Given the task of protecting the North Wall and the vital Gate House of the majestic Castle Albornozian, the Irish performed with distinction, holding their ground and the gate for 14 hours despite heavy hand-to-hand fighting and under constant bombardment from General Brigonne's field artillery. After withstanding repeated attacks, Major O'Reilly eventually negotiated a favorable surrender when reinforcements had become unlikely.

http://www.thewildgeese.com/pages/popeirb2.html



For their service, each officer and enlisted man was awarded a commemorative service medal—Medaglia di Pro Petri Sede— 'Medal for the seat of Saint Peter' [above] and all those who fought were declared ‘meritorious of the Catholic Church, the Holy See and all human society’.
 

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#72


17 September 1860: Men of the Irish Battalion of St. Patrick of the Papal army fought a Piedmontese army under the command of General Brignone at Spoleto, Italy on this day. Spoleto is a walled city south of Florence with the fortress of Rocca on the side of a hill. Three companies of the Battalion of St. Patrick (312 soldiers & 15 officers) under the Battalion Commander, Major Myles O'Reilly (County Louth) were stationed there. Major O'Reilly commanded 645 men in total at Spoleto including 150 Italians, 160 Swiss, and 24 Franco-Belgians.



In spite of a long and heavy bombardment, the advancing Piedmontese troops were met with a withering fire by the Irish on the walls that stopped them in their tracks. However the bishop of Spoleto, distraught at the destruction and the loss of life, arranged a cease-fire. O'Reilly was nearly out of ammunition at that anyway. A Papal representative was sent to General Brignone and surrender terms were arranged. Brignone described O'Reilly as "both honourable and brave" and allowed the Irish to march out as prisoners with officers retaining their swords.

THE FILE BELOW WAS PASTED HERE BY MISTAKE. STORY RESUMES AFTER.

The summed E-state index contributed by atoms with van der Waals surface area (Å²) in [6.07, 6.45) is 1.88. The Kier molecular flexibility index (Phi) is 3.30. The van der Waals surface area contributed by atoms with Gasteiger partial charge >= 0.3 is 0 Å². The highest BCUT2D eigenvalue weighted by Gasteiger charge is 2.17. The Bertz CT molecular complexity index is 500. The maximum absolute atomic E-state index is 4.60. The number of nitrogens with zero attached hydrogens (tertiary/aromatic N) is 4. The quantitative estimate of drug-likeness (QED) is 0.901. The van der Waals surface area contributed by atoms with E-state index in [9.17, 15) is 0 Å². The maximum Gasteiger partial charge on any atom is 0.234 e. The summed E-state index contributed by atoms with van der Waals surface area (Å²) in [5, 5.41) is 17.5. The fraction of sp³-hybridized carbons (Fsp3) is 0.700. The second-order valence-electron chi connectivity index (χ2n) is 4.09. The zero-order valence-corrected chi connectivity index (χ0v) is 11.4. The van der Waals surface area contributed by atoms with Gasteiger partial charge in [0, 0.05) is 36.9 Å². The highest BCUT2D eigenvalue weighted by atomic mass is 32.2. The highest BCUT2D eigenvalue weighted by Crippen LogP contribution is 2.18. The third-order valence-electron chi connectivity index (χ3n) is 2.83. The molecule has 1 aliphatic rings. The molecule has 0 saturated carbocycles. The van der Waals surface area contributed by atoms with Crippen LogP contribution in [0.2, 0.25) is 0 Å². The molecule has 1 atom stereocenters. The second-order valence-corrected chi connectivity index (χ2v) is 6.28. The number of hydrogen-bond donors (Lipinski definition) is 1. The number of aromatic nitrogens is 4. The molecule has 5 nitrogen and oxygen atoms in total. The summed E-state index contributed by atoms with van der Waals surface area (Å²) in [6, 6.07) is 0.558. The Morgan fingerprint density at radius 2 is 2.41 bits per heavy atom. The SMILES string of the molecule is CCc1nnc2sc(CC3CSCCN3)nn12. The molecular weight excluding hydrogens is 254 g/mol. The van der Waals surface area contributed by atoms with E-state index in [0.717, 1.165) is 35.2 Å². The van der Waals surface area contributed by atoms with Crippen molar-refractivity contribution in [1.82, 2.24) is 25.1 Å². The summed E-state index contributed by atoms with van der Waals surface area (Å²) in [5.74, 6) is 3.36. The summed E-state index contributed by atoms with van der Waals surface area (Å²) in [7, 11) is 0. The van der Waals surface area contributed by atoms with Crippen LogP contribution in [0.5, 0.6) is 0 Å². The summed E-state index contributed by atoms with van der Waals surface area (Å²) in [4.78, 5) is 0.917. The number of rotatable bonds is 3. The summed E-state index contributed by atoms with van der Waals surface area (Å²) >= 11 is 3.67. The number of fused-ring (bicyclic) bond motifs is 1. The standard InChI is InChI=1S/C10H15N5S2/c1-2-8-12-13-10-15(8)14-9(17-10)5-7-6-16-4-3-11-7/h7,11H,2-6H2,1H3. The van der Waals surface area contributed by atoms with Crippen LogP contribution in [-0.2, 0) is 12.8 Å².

Given the task of protecting the North Wall and the vital Gate House of the majestic Castle Albornozian, the Irish performed with distinction, holding their ground and the gate for 14 hours despite heavy hand-to-hand fighting and under constant bombardment from General Brigonne's field artillery. After withstanding repeated attacks, Major O'Reilly eventually negotiated a favorable surrender when reinforcements had become unlikely.

http://www.thewildgeese.com/pages/popeirb2.html



For their service, each officer and enlisted man was awarded a commemorative service medal—Medaglia di Pro Petri Sede— 'Medal for the seat of Saint Peter' [above] and all those who fought were declared ‘meritorious of the Catholic Church, the Holy See and all human society’.
All a waste as time shows as neither Piedmont or The Papal States now exist. That is perhaps what makes it so interesting. The same could be said og the quad amputee of Iraq that I was watching about on facebook.